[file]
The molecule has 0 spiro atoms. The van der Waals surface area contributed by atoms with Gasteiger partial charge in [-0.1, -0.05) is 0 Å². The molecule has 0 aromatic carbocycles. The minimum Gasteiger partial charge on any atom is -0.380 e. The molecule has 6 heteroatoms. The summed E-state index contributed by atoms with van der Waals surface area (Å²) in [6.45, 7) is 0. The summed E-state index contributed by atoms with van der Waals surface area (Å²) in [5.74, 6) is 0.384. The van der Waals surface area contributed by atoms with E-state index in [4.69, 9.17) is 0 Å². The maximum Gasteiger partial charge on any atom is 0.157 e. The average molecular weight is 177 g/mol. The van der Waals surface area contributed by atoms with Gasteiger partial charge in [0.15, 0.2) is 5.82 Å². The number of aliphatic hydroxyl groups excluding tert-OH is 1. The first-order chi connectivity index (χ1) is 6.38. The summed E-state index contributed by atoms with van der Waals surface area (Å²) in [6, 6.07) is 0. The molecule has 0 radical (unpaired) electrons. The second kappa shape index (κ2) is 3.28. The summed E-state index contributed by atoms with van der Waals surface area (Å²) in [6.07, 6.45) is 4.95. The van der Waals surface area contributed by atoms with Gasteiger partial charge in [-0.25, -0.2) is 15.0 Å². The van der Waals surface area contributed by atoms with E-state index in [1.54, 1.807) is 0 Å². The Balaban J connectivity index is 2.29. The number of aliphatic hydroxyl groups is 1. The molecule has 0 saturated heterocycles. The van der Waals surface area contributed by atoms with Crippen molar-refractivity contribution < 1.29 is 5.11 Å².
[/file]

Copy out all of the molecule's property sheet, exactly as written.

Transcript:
The molecule has 0 spiro atoms. The van der Waals surface area contributed by atoms with Gasteiger partial charge in [-0.1, -0.05) is 0 Å². The molecule has 0 aromatic carbocycles. The minimum Gasteiger partial charge on any atom is -0.380 e. The molecule has 6 heteroatoms. The summed E-state index contributed by atoms with van der Waals surface area (Å²) in [6.45, 7) is 0. The summed E-state index contributed by atoms with van der Waals surface area (Å²) in [5.74, 6) is 0.384. The van der Waals surface area contributed by atoms with E-state index in [4.69, 9.17) is 0 Å². The maximum Gasteiger partial charge on any atom is 0.157 e. The average molecular weight is 177 g/mol. The van der Waals surface area contributed by atoms with Gasteiger partial charge in [0.15, 0.2) is 5.82 Å². The number of aliphatic hydroxyl groups excluding tert-OH is 1. The first-order chi connectivity index (χ1) is 6.38. The summed E-state index contributed by atoms with van der Waals surface area (Å²) in [6, 6.07) is 0. The molecule has 0 radical (unpaired) electrons. The second kappa shape index (κ2) is 3.28. The summed E-state index contributed by atoms with van der Waals surface area (Å²) in [6.07, 6.45) is 4.95. The van der Waals surface area contributed by atoms with Gasteiger partial charge in [-0.25, -0.2) is 15.0 Å². The van der Waals surface area contributed by atoms with E-state index in [1.54, 1.807) is 0 Å². The Balaban J connectivity index is 2.29. The number of aliphatic hydroxyl groups is 1. The molecule has 0 saturated heterocycles. The van der Waals surface area contributed by atoms with Crippen molar-refractivity contribution < 1.29 is 5.11 Å².